- Published on Friday, 07 January 2011 10:32
- Written by Scott Joseph
The order process at Pine 22, the new burger bar on Pine Avenue in downtown Orlando, is daunting. Guests upon entering the restaurant, which occupies the space of the failed Black Olive and Blue Smoke, another burger bar, are presented with a clipboard with a menu that features a create-your-own burger scheme. Here are some of the choices you must make:
- The type of patty you’d like (beef, turkey or black bean; chicken breast and pulled pork are options but then we’re not really talking burger)
- What size patty (5 oz. or 8 oz.)
- Whether you want it on a bun or in a bowl
- Your preferred cheese (from among 10)
- Your choice of four toppings (from among 19)
- Optional “premium toppings” (guacamole, fried egg, seven others)
- A sauce (22 available)
- Choice of bun (six to choose from; negated if “bowl” was selected above)
I don’t know about you, but I find it rather unnerving to be faced with the prospect of ruining my own meal. I mean, if I choose dried cranberries, charred pineapple, sliced pepperoncinis and green olives in step three will they all work together? What if I add the peanut sauce when I get to step four?
It’s lunchtime and I’m supposed to relax for an hour, but instead I’m anguishing over whether I should have Greek feta or pepper jack cheese.
By the restaurant’s own calculation, there are 322,000 possible combination. (I come up with 322,004, but I may have miscounted.) Some of the angst can be alleviated by flipping over the menu where you’ll find a few preordained burgers to choose from. While my friend was ticking off boxes on the front of the menu, I simply checked the box next to the 22: a half-pound grass-fed beef burger with sauteed mushrooms, smoked bacon and charred onions. I felt a sense of serene calm.
There was, however, a choice I would have liked to have made but was not offered: nowhere on the menu, front or back, is there a way to designate the temperature you’d like your burger cooked. And no one asked when I stepped up to the counter to pay, either. (Fine print at the bottom of the menu states that burgers will be cooked medium-rare unless otherwise specified, so I guess you can do that when the cashier inputs your order.)
There was one other choice I had to make: sweet potato of Pine fries. Why would you put something like “Pine fries” on a menu without an explanation? Turns out they’re the thin, shoestringy kind. The sweet potatoes are the thick Lincoln Loggy type.
My burger was pretty good. It was a big patty, made with meat from Deep Creek Ranch, with lots of chewy mushrooms and tangy blue cheese on a deep brown bun. My friend had selected a turkey burger, and if I hadn’t known that I would have thought it was beef when I took a bite. As for the fries, neither one thrilled me. I liked the meatiness of the sweet potatoes more than the thin Pine fries.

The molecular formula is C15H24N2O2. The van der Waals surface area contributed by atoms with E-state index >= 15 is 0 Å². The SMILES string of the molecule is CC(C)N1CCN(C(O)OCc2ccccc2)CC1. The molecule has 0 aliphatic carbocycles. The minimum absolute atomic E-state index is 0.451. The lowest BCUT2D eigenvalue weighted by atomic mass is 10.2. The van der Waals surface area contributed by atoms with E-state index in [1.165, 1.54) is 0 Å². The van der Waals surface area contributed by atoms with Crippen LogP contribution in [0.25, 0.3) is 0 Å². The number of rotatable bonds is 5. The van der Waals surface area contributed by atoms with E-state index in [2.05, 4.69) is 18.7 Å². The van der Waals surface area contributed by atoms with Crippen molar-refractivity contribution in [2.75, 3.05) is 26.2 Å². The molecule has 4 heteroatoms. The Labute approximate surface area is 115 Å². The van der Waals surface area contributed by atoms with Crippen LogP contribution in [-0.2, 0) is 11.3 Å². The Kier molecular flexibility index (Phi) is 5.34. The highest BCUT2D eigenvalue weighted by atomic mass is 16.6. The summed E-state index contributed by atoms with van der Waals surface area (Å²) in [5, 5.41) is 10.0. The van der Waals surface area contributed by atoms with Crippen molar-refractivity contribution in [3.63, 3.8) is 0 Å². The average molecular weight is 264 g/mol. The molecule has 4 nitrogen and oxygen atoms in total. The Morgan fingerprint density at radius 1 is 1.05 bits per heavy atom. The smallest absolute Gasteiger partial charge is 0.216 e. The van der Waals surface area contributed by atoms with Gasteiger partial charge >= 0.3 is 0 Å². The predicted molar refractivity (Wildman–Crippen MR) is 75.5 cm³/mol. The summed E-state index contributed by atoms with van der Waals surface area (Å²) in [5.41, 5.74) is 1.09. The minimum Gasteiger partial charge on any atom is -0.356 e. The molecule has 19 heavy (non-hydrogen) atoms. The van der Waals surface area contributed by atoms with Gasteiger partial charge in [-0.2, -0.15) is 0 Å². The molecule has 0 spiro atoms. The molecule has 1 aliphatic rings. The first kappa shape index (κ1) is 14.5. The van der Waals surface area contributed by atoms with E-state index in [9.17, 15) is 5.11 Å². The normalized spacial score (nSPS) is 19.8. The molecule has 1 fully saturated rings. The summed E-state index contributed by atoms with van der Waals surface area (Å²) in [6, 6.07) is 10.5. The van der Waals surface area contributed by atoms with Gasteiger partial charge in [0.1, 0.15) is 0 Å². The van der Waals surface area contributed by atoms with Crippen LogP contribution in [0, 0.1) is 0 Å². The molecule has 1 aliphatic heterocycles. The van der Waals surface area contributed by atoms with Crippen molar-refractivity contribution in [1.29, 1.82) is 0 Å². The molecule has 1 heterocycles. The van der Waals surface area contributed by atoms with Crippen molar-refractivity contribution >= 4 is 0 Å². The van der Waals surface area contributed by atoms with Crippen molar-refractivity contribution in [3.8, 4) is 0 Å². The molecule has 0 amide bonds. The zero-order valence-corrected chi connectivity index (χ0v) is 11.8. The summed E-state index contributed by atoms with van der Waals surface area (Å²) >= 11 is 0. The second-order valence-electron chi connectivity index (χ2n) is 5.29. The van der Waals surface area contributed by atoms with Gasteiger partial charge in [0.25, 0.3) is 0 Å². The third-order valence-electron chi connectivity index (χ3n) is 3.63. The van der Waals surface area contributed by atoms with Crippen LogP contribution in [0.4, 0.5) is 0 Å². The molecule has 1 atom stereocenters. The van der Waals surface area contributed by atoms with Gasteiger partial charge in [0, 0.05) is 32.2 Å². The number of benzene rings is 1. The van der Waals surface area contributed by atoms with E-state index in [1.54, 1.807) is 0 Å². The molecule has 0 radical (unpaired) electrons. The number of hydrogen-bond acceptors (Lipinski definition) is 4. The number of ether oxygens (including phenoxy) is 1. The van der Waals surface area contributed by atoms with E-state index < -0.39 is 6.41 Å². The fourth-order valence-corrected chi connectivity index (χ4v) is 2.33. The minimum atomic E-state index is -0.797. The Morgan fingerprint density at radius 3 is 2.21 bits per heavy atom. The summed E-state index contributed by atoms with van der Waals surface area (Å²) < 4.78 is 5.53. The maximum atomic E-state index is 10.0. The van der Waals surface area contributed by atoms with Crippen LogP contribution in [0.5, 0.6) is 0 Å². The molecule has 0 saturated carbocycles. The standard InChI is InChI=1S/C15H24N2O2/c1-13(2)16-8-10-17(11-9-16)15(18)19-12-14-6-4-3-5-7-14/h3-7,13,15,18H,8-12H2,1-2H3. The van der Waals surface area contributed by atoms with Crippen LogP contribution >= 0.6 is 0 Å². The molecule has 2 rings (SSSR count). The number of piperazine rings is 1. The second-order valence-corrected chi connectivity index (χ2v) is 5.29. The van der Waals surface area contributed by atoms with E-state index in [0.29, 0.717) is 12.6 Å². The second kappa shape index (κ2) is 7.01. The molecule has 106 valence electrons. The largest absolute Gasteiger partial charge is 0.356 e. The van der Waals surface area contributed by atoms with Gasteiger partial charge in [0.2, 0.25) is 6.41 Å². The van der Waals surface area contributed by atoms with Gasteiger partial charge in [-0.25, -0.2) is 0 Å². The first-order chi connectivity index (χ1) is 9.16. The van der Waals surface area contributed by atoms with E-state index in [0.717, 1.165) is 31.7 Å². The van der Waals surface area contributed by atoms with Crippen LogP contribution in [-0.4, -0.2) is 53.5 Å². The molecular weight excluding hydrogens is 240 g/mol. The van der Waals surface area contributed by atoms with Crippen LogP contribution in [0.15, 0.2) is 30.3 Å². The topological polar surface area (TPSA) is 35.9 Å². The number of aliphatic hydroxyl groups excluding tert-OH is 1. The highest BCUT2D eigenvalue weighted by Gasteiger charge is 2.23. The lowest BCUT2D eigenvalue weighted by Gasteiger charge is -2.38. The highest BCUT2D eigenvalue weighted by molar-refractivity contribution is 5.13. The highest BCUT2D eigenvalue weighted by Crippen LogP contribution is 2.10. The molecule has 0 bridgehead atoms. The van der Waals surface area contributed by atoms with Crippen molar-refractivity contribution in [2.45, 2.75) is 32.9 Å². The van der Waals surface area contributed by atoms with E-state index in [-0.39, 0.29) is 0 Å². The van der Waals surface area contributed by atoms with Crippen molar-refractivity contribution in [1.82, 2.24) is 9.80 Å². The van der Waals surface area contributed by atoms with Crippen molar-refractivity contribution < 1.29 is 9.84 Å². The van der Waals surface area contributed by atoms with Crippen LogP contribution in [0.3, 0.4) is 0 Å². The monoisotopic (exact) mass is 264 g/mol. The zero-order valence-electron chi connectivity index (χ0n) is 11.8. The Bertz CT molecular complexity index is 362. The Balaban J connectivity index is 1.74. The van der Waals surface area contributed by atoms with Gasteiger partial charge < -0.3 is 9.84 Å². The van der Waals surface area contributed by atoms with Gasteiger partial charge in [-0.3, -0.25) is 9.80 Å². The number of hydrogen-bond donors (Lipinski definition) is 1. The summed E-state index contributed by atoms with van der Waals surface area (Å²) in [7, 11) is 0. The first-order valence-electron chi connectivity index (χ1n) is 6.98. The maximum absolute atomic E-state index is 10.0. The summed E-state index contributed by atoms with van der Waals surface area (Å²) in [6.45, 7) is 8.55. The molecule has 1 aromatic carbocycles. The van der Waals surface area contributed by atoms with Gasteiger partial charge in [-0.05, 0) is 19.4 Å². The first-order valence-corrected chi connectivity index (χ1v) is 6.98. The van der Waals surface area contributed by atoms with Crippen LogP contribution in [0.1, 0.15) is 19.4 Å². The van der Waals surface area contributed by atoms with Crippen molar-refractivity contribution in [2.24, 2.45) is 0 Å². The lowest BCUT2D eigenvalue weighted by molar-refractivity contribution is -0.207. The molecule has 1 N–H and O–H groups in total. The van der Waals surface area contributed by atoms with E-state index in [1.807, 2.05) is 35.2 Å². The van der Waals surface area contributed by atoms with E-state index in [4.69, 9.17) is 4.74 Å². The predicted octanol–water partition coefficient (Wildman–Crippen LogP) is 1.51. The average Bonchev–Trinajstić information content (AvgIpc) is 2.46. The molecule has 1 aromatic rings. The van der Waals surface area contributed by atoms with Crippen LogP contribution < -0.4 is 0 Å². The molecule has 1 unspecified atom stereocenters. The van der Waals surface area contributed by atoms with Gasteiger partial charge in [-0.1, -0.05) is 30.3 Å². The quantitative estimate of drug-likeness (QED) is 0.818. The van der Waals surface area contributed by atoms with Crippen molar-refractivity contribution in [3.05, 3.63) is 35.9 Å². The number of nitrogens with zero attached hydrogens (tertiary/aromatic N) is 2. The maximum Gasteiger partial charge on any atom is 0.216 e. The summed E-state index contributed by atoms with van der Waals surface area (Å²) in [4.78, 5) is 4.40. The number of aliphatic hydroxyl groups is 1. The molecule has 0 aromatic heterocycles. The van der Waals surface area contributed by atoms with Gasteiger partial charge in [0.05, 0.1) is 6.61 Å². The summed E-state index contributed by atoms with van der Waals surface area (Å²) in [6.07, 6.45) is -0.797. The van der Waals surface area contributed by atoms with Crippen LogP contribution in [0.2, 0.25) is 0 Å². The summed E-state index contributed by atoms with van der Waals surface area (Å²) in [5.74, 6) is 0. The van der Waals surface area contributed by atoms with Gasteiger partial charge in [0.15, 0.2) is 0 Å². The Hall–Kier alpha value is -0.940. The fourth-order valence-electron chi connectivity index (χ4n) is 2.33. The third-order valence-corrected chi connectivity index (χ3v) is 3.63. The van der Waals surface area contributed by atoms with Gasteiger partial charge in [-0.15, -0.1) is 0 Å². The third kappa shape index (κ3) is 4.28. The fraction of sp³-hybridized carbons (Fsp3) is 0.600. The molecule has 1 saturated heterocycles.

By the way, all the beef is certified humanely handled and hormone and antibiotic free. There are no checkboxes for “mistreated” or “loaded with chemicals.”
I also had a cup of soup, which is listed on the menu as the soup of the moment. (To know what it is, you have to ask someone -- apparently it changes so quickly from moment to moment that there isn’t time to display it anywhere.) At this particular moment it was mushroom consomme, which seemed to contain the same type of mushrooms as were on top of my burger. The broth was an impressive deep brown, but it was ultimately a bit too salty.
It was also difficult to eat in the rather deep paper cup and the decidedly small plastic spoon.
Utensils are contained in small bins in the middle of each table, along with inadequately small napkins.
The restaurant is a big open space with high windows that flood the room with light, which fairly washes out the video image projected on a large screen on the wall at the far end of the room. The big white screen is where there once was a bas relief of Bacchus, back in the Black Olive days. (I wonder who ended up with that?) If there was sound associated with the video image it was drowned out by the raucously loud rock music. The bare wood tabletops and wood floor help loud up the room. Where once there was a bar is the place where customers pay for their selections. After paying, guests take a seat and their selections are brought to them when ready. All the staff I had contact with were friendly and welcoming. (It was also pretty obvious that they knew I was there.)
I suppose there are people who relish the idea of having so many choices. (Relish, by the way, is not among them.) But this is taking the Burger King notion to “have it your way” to the nth degree. I’d rather see them flip the menu and have more creative burgers pre-assembled by chef Kathleen Blake. Then let the control freaks flip it over if they want to take on a construction project.
Although these are not inexpensive burgers a la fast fooders, the prices, which range from $6.95 to $10.50, are not unreasonable, especially given the natural and organic-level quality of the ingredients. And here’s something I really liked: on the receipt I was presented after paying my bill was a note stating that my order “supported four Florida farms.” Nice touch.
Pine 22 is at 22 Pine St. (you’d figured that out already, hadn’t you?), Orlando. It is open for lunch and dinner daily. There is not yet a working Web site (should be at pine22.com when ready), but you can click this link to download the menu . The phone number is 407-574-2160.
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